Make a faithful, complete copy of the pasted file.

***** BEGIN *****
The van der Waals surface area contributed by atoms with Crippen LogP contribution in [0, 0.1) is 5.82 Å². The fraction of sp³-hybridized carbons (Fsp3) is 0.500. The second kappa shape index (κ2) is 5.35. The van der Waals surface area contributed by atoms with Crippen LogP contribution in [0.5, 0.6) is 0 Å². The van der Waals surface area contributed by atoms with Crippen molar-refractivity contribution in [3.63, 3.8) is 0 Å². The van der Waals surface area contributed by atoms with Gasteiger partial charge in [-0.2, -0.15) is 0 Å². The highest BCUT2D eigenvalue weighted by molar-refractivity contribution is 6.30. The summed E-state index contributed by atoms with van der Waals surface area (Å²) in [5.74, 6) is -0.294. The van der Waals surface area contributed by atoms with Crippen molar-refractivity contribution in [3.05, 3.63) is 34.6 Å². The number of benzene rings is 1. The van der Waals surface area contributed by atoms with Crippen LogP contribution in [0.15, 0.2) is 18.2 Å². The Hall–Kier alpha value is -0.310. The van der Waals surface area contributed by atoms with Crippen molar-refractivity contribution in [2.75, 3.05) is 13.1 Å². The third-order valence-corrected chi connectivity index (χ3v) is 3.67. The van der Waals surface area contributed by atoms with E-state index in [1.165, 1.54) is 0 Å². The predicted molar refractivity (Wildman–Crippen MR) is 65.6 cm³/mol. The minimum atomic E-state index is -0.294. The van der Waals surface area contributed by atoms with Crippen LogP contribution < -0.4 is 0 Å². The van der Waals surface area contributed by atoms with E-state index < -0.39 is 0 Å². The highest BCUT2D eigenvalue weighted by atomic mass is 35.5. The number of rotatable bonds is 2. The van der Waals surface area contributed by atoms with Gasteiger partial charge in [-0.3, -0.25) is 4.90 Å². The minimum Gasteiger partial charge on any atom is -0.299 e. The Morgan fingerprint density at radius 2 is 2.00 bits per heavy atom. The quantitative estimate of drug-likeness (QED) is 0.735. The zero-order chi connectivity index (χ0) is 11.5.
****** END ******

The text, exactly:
The van der Waals surface area contributed by atoms with Crippen LogP contribution in [0, 0.1) is 5.82 Å². The fraction of sp³-hybridized carbons (Fsp3) is 0.500. The second kappa shape index (κ2) is 5.35. The van der Waals surface area contributed by atoms with Crippen LogP contribution in [0.5, 0.6) is 0 Å². The van der Waals surface area contributed by atoms with Crippen molar-refractivity contribution in [3.63, 3.8) is 0 Å². The van der Waals surface area contributed by atoms with Gasteiger partial charge in [-0.2, -0.15) is 0 Å². The highest BCUT2D eigenvalue weighted by molar-refractivity contribution is 6.30. The summed E-state index contributed by atoms with van der Waals surface area (Å²) in [5.74, 6) is -0.294. The van der Waals surface area contributed by atoms with Crippen molar-refractivity contribution in [3.05, 3.63) is 34.6 Å². The number of benzene rings is 1. The van der Waals surface area contributed by atoms with Crippen LogP contribution in [0.15, 0.2) is 18.2 Å². The Hall–Kier alpha value is -0.310. The van der Waals surface area contributed by atoms with Crippen molar-refractivity contribution in [2.75, 3.05) is 13.1 Å². The third-order valence-corrected chi connectivity index (χ3v) is 3.67. The van der Waals surface area contributed by atoms with E-state index in [1.165, 1.54) is 0 Å². The predicted molar refractivity (Wildman–Crippen MR) is 65.6 cm³/mol. The minimum atomic E-state index is -0.294. The van der Waals surface area contributed by atoms with Crippen LogP contribution < -0.4 is 0 Å². The van der Waals surface area contributed by atoms with E-state index < -0.39 is 0 Å². The highest BCUT2D eigenvalue weighted by atomic mass is 35.5. The number of rotatable bonds is 2. The van der Waals surface area contributed by atoms with Gasteiger partial charge in [-0.3, -0.25) is 4.90 Å². The minimum Gasteiger partial charge on any atom is -0.299 e. The Morgan fingerprint density at radius 2 is 2.00 bits per heavy atom. The quantitative estimate of drug-likeness (QED) is 0.735. The zero-order chi connectivity index (χ0) is 11.5.